Singapore Gig Workers Demand formal CPFs, Which may Lead to Losses for all Parties

Ride-hailing and food delivery platforms in Singapore have reached an inflection point as their workers, who are also called gig workers, have put forth a demand before the government to increase their housing and retirement benefits.

Suppose the government insists that these companies have to contribute to the Central Provident Fund (CPF) and provide other benefits to platform workers. In that case, it could lead to costs for platforms that could run up to millions of dollars, affecting their earnings. Singapore runs a mandatory social security savings scheme, where employers and employees contribute to the fund. These savings, which are part of the Central Provident Fund, can be used by workers to buy housing and to offset healthcare bills.

In March this year, Grab, FoodPanda and Deliveroo surveyed 4,200 of their contract workers. It was found that nearly 60% of those polled did not want 20% of their salary to go towards CPF.

The gig workers, who make up nearly 3% of the total workforce of around 73,200 in the city-state, are hesitant to contribute to the fund as it will cut into their already meager wages and leave them with less money in their hands. Workers under 55 years old, which is the bracket almost all gig workers fall into, have to contribute 20%, while companies have to put in 17% towards CPF.

It is not easy for these platforms to pay the sums as they are not profitable despite attracting millions of dollars in venture capital and spending more than their earnings running into millions of dollars.

Multiple Issues Need to be Dealt With

The government is worried as these large numbers of gig workers do not have financial protection and will be left with no savings during their retirement years. In September last year, Prime Minister Lee Hsien Loong announced an advisory committee for platform workers. The committee was tasked with drawing up policies to protect gig workers’ interests and ensure a better balance between platforms and platform workers.

During a speech this year, Senior Minister of State for Manpower Dr. Koh Poh Koon suggested that the government may legislate to make CPF mandatory for these platforms and evolve coverage against injuries under the Work Injury Compensation Act. He also suggested evolving a representation mechanism for platform workers, which could be a union or an independent body to ensure industry-wide standards.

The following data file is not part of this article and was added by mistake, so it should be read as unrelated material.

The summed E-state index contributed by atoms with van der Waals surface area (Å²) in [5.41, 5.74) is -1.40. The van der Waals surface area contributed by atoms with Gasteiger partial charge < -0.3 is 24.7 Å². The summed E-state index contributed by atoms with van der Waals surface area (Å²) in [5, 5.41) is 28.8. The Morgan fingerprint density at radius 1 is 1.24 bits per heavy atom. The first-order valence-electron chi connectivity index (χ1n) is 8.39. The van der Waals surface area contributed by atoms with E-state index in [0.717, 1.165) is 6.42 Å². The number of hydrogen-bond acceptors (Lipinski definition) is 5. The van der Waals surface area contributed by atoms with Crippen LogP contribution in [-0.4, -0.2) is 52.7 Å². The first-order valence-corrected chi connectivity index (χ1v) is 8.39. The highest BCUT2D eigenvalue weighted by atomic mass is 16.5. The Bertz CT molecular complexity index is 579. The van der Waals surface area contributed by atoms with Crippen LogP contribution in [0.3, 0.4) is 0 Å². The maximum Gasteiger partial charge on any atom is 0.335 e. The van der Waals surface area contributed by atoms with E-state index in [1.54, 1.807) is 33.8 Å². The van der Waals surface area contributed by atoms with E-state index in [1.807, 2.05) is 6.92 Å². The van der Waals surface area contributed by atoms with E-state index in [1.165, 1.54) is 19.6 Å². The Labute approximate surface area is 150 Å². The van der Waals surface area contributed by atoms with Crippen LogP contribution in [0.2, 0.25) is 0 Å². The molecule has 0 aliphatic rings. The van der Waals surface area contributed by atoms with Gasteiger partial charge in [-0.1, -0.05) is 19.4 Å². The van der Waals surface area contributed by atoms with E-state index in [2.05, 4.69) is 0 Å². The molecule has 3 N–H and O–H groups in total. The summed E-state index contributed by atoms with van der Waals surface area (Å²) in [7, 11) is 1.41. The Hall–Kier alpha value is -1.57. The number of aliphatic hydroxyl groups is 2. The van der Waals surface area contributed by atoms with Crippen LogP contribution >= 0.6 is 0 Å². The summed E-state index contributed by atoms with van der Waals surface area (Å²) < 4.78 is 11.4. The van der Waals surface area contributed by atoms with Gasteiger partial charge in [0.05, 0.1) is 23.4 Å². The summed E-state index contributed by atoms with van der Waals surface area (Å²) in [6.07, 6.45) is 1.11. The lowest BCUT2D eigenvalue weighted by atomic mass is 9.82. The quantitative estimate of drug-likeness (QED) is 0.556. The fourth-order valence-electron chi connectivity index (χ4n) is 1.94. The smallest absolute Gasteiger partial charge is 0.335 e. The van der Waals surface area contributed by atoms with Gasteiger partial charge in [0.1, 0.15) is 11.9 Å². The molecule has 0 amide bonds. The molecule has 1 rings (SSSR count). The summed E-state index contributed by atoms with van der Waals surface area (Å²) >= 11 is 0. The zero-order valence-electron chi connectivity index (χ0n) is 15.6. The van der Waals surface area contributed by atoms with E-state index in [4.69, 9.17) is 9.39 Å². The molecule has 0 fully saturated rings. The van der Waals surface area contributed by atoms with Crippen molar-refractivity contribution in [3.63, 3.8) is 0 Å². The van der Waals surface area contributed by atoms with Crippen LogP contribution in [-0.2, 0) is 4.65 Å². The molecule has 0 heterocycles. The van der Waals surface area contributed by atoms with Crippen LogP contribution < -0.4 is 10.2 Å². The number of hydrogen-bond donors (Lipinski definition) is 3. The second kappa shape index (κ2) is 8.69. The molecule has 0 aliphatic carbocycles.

As these measures cost money, industry observers said that the platforms might impose an increased financial burden on consumers, jacking up prices. This could discourage consumers from opting for these services, which could further affect the earnings of these companies. As one can see, this could devolve into a vicious cycle with no way out for anyone, especially the platforms.

Several countries, including the US and India, struggle to give gig workers the status of employees and provide them with linked benefits. In California, though the court had ruled that gig workers have to be recognized as employees, the ruling was shot down through a senate vote after intense lobbying from platforms. Since the beginning of last year, Uber has recognized its drivers in the United Kingdom as “employees,” giving them benefits.

To help gig workers’ platforms in Singapore are trying to do their own bit. Grab and Deliveroo offer free accident insurance cover. Food Panda partnered with Temasek University and e-learning platform Gnowbe to upskill its workers. Grab offers two-day free training for its new drivers. But that does not seem to be enough.

There have been efforts from all sides to get to an agreeable point. Since too many factors are involved, a solution could be some time away, experts say.